The distribution and frequency of prehistoric surface ruptures on the San Jacinto and San Andreas faults near their junction.

Nate W. Onderdonk, Sally F. McGill, & Thomas K. Rockwell

Under Review September 30, 2017, SCEC Contribution #6238

The San Andreas and San Jacinto faults are the primary plate boundary structures in southern California and present a large earthquake hazard for the region. The northern end of the San Jacinto fault forms a 2 km-wide releasing step with the San Andreas fault, and they are typically regarded as separate faults. In this paper we use the spatial distribution and frequency of ground rupturing earthquakes in the area where these two faults approach each other to investigate how the two faults may interact. We present new paleoseismic data from the Mystic Lake site on the northern San Jacinto fault that spans the past 3700 years and compare the last 2000 years to other nearby paleoseismic sites on the San Jacinto and San Andreas faults. We find that: (1) the current open interval on these two faults is longer than their average recurrence intervals, but that similar intervals have occurred in the past 2000 years; (2) the San Andreas and San Jacinto faults have probably ruptured together multiple times; and (3) a joint rupture of the San Jacinto fault with the Mojave section of the San Andreas fault may be a more likely source of a major earthquake in southern California than a rupture on the San Andreas fault from the Mojave to the southern end of the fault.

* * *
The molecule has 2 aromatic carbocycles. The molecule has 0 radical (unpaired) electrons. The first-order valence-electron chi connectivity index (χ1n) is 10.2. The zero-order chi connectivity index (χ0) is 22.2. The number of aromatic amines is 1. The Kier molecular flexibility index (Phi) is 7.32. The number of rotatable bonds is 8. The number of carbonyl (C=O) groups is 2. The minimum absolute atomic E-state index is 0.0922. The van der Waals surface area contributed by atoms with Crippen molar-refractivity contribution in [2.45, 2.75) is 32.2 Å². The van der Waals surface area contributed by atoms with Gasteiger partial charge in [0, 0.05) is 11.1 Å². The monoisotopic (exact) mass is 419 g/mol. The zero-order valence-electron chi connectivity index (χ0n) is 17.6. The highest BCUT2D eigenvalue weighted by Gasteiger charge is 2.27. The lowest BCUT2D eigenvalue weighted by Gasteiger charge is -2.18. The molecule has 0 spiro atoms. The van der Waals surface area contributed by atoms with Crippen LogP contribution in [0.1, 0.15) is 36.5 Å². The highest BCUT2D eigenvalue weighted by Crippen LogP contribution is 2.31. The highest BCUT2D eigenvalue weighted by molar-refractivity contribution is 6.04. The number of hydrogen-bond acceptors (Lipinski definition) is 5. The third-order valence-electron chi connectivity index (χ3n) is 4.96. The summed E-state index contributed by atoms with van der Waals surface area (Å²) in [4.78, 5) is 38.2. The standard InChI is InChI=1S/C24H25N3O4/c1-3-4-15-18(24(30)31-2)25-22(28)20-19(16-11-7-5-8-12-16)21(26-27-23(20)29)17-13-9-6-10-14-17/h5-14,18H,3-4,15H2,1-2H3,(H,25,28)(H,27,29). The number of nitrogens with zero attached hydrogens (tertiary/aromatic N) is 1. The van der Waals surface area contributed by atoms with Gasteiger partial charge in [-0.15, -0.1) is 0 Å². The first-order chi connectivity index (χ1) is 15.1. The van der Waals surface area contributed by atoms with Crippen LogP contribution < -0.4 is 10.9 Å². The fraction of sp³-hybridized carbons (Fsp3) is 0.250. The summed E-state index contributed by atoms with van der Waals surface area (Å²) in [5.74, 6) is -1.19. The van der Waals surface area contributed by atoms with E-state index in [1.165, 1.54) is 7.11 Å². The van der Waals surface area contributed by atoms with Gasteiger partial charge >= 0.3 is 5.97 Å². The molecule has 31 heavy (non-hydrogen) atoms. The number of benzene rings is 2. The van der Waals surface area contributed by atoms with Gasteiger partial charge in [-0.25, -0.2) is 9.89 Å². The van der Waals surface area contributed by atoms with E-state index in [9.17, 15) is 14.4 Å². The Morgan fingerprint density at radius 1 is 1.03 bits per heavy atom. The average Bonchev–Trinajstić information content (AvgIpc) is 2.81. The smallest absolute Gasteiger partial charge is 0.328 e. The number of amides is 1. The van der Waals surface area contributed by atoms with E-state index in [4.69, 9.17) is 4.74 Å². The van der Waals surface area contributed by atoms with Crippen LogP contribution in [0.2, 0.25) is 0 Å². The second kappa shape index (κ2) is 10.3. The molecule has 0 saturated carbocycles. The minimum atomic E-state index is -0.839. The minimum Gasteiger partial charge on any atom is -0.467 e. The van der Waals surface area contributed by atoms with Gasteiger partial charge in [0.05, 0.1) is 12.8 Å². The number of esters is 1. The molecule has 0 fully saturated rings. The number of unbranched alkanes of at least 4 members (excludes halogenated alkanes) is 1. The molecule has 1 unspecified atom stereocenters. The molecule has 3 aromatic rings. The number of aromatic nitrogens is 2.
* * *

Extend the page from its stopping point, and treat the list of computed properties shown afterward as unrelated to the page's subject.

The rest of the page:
Citation
Onderdonk, N. W., McGill, S. F., & Rockwell, T. K. (2017). The distribution and frequency of prehistoric surface ruptures on the San Jacinto and San Andreas faults near their junction.. Geology, (under review).


Related Projects & Working Groups
SoSAFE